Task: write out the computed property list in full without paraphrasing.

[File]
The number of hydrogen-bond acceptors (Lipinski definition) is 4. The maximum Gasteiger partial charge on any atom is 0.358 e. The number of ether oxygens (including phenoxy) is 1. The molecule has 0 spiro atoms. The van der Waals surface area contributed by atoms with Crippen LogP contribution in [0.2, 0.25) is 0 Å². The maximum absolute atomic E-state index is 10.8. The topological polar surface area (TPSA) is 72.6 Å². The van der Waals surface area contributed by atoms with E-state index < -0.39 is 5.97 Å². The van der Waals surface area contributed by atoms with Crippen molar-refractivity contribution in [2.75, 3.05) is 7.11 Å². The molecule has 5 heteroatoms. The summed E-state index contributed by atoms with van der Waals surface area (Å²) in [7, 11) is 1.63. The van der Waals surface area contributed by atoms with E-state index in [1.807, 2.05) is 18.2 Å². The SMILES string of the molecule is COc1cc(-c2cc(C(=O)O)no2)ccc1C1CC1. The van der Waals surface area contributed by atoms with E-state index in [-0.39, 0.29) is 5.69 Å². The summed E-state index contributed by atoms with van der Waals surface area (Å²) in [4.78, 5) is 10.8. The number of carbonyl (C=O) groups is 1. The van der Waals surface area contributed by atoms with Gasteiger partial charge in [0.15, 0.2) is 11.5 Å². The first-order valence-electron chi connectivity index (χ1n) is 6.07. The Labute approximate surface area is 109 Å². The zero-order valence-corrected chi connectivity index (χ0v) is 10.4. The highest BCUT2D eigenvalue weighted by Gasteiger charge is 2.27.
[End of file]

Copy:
The number of hydrogen-bond acceptors (Lipinski definition) is 4. The maximum Gasteiger partial charge on any atom is 0.358 e. The number of ether oxygens (including phenoxy) is 1. The molecule has 0 spiro atoms. The van der Waals surface area contributed by atoms with Crippen LogP contribution in [0.2, 0.25) is 0 Å². The maximum absolute atomic E-state index is 10.8. The topological polar surface area (TPSA) is 72.6 Å². The van der Waals surface area contributed by atoms with E-state index < -0.39 is 5.97 Å². The van der Waals surface area contributed by atoms with Crippen molar-refractivity contribution in [2.75, 3.05) is 7.11 Å². The molecule has 5 heteroatoms. The summed E-state index contributed by atoms with van der Waals surface area (Å²) in [7, 11) is 1.63. The van der Waals surface area contributed by atoms with E-state index in [1.807, 2.05) is 18.2 Å². The SMILES string of the molecule is COc1cc(-c2cc(C(=O)O)no2)ccc1C1CC1. The van der Waals surface area contributed by atoms with E-state index in [-0.39, 0.29) is 5.69 Å². The summed E-state index contributed by atoms with van der Waals surface area (Å²) in [4.78, 5) is 10.8. The number of carbonyl (C=O) groups is 1. The van der Waals surface area contributed by atoms with Gasteiger partial charge in [0.15, 0.2) is 11.5 Å². The first-order valence-electron chi connectivity index (χ1n) is 6.07. The Labute approximate surface area is 109 Å². The zero-order valence-corrected chi connectivity index (χ0v) is 10.4. The highest BCUT2D eigenvalue weighted by Gasteiger charge is 2.27.